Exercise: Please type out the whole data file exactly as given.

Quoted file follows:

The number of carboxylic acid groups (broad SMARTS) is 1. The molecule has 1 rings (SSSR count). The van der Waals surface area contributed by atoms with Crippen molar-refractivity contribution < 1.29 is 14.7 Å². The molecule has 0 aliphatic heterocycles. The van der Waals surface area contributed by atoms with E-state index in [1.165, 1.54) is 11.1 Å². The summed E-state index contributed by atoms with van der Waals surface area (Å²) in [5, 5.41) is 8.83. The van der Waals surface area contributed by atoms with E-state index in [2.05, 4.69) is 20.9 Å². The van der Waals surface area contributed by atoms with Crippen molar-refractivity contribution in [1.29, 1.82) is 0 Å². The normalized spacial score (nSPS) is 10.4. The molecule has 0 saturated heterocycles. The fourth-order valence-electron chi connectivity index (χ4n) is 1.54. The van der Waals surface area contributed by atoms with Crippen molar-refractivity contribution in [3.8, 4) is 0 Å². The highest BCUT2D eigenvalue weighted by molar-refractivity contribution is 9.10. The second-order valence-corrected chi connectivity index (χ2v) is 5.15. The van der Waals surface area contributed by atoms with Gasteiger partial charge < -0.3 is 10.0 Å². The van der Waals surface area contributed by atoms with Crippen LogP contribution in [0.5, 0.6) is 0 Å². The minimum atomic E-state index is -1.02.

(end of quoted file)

The number of carboxylic acid groups (broad SMARTS) is 1. The molecule has 1 rings (SSSR count). The van der Waals surface area contributed by atoms with Crippen molar-refractivity contribution < 1.29 is 14.7 Å². The molecule has 0 aliphatic heterocycles. The van der Waals surface area contributed by atoms with E-state index in [1.165, 1.54) is 11.1 Å². The summed E-state index contributed by atoms with van der Waals surface area (Å²) in [5, 5.41) is 8.83. The van der Waals surface area contributed by atoms with E-state index in [2.05, 4.69) is 20.9 Å². The van der Waals surface area contributed by atoms with Crippen molar-refractivity contribution in [1.29, 1.82) is 0 Å². The normalized spacial score (nSPS) is 10.4. The molecule has 0 saturated heterocycles. The fourth-order valence-electron chi connectivity index (χ4n) is 1.54. The van der Waals surface area contributed by atoms with Crippen molar-refractivity contribution in [3.8, 4) is 0 Å². The highest BCUT2D eigenvalue weighted by molar-refractivity contribution is 9.10. The second-order valence-corrected chi connectivity index (χ2v) is 5.15. The van der Waals surface area contributed by atoms with Gasteiger partial charge < -0.3 is 10.0 Å². The van der Waals surface area contributed by atoms with Crippen LogP contribution in [0.5, 0.6) is 0 Å². The minimum atomic E-state index is -1.02.